Focusing on six words: Helping government do its job better

Archive for September 3rd, 2008 Hurricane response 2.0

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It has been really interesting to watch government implement Katrina’s lessons learned. By most accounts, federal, state and local agencies all did much better responding toGustov then they did with Katrina. [GSA deputy chief acquisition officer David Drabkin was on Federal News Radio’s Daily Debrief this afternoon talking about the acquisition aspects of hurricane preparedness (.mp3)… and Rear Admiral Dr. Craig Vanderwagen, Assistant Secretary for Preparedness and Response at the Department of Health and Human Services was on FED’s Morning Drive this morning talking about the work done (.mp3)]

Of course, everybody is watching the other storms swirling out there in the Atlantic. No rest for the weary.

But it was interesting to see the Gustav response largely because there have been all sorts of developments in technology in the last three years that enables people to get information in various ways.

First off, blogger Andy Carvin noted that the Homeland Security Department has created a “hurricane response widget” that people can put right on their Web sites. It provides links that people can use to get more information.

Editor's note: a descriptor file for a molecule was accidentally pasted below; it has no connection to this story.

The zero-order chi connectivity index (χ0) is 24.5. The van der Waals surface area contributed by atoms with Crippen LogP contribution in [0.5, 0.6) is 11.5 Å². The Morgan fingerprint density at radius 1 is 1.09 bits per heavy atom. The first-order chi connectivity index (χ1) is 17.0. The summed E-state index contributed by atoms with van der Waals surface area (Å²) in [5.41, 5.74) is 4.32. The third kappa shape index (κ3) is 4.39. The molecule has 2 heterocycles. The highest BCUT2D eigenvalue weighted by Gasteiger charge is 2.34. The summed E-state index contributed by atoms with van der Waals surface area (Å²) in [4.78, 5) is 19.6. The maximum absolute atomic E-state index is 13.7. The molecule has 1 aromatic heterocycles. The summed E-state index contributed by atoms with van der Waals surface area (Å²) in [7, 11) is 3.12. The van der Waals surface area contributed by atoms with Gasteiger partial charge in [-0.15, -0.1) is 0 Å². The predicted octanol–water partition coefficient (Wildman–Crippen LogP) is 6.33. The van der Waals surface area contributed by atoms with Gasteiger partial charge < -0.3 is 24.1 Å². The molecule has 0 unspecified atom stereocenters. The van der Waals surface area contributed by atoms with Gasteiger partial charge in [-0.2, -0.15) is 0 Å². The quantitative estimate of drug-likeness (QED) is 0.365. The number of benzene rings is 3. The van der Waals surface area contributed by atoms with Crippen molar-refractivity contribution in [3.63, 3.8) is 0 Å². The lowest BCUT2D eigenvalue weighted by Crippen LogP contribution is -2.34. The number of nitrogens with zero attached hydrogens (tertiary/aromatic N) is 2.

I foolishly thought it was one of the first government uses of widgets, but… far from it. The FBI has one… as does EPA… and even Rep. Max Thornberry (R-Texas). They aren’t publicized all that much, so I don’t know how much these widgets get used, but… what a great way of getting information out.

Carvin also has a fascinating post about all the online resources that are available out there for people to keep track of what is going on. For example, there is a Twitter site that used to be focused onGustof and has now been rebranded “StormWire.” It can be found at (Unsure about what Twitter is? FCW did a primer on it last week on Twitter… and there is a Plain English guide on Twitter.)

There is also a hurricane related ning social networking site about the storms that can be found at

See about the other named storm names here.

Written by cdorobek

September 3, 2008 at 7:20 PM Where did Robert Burton go?

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Last month over on the other blog, there was video evidence that Robert Burton retired as the deputy administrator of the Office of Federal Procurement Policy.

After taking some time off this summer, Burton has a new gig as an attorney at DC’s Venable law firm.

Stay tuned. We hear an “official” press release is in the works… and you may even hear him around town sometime soon.

Written by cdorobek

September 3, 2008 at 12:39 PM

Posted in Circuit, Whose In and Whose Out

Tagged with , , Talking about the innovation gap on the Daily Debrief

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In the coming days, we will talk about what we hope to do with Federal News Radio’s Daily Debrief with Chris Dorobek and Amy Morris. The Daily Debrief team have only met once — and there were a lot of creative juices flowing. So I’ll save some of the specifics about what we are going to try and do for later.